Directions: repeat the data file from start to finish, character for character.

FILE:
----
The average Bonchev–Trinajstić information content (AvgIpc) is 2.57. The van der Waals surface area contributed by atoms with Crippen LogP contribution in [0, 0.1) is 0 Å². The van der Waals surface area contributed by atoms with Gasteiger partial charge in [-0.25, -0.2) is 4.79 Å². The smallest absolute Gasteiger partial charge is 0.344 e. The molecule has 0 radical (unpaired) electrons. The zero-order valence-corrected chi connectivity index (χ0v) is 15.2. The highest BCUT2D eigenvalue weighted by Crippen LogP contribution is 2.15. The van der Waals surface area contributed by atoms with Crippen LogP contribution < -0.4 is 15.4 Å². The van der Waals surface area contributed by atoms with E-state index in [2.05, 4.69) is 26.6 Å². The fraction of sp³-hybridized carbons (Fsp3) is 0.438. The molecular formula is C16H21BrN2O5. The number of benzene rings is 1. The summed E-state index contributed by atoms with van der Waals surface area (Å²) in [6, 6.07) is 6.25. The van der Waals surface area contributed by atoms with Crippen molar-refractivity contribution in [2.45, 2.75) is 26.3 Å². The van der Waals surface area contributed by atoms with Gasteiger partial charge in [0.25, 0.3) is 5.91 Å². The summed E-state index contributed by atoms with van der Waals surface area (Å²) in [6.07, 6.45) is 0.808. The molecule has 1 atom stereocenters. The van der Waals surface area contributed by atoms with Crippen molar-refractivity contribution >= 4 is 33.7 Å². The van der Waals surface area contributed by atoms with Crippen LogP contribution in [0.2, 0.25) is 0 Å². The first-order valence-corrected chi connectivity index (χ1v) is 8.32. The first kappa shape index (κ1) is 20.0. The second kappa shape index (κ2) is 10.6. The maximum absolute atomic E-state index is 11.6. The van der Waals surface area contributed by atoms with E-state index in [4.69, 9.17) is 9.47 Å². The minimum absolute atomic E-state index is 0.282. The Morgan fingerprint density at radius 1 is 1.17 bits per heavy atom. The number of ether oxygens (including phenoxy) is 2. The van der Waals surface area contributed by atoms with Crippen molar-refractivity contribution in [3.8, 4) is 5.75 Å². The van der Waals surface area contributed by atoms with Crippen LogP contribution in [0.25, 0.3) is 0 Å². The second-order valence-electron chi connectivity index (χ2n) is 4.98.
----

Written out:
The average Bonchev–Trinajstić information content (AvgIpc) is 2.57. The van der Waals surface area contributed by atoms with Crippen LogP contribution in [0, 0.1) is 0 Å². The van der Waals surface area contributed by atoms with Gasteiger partial charge in [-0.25, -0.2) is 4.79 Å². The smallest absolute Gasteiger partial charge is 0.344 e. The molecule has 0 radical (unpaired) electrons. The zero-order valence-corrected chi connectivity index (χ0v) is 15.2. The highest BCUT2D eigenvalue weighted by Crippen LogP contribution is 2.15. The van der Waals surface area contributed by atoms with Crippen LogP contribution < -0.4 is 15.4 Å². The van der Waals surface area contributed by atoms with E-state index in [2.05, 4.69) is 26.6 Å². The fraction of sp³-hybridized carbons (Fsp3) is 0.438. The molecular formula is C16H21BrN2O5. The number of benzene rings is 1. The summed E-state index contributed by atoms with van der Waals surface area (Å²) in [6, 6.07) is 6.25. The van der Waals surface area contributed by atoms with Crippen molar-refractivity contribution in [2.45, 2.75) is 26.3 Å². The van der Waals surface area contributed by atoms with Gasteiger partial charge in [0.25, 0.3) is 5.91 Å². The summed E-state index contributed by atoms with van der Waals surface area (Å²) in [6.07, 6.45) is 0.808. The molecule has 1 atom stereocenters. The van der Waals surface area contributed by atoms with Crippen molar-refractivity contribution >= 4 is 33.7 Å². The van der Waals surface area contributed by atoms with Crippen LogP contribution in [0.2, 0.25) is 0 Å². The first-order valence-corrected chi connectivity index (χ1v) is 8.32. The first kappa shape index (κ1) is 20.0. The second kappa shape index (κ2) is 10.6. The maximum absolute atomic E-state index is 11.6. The van der Waals surface area contributed by atoms with E-state index in [4.69, 9.17) is 9.47 Å². The minimum absolute atomic E-state index is 0.282. The Morgan fingerprint density at radius 1 is 1.17 bits per heavy atom. The number of ether oxygens (including phenoxy) is 2. The van der Waals surface area contributed by atoms with Crippen molar-refractivity contribution in [3.8, 4) is 5.75 Å². The van der Waals surface area contributed by atoms with Crippen LogP contribution in [0.25, 0.3) is 0 Å². The second-order valence-electron chi connectivity index (χ2n) is 4.98.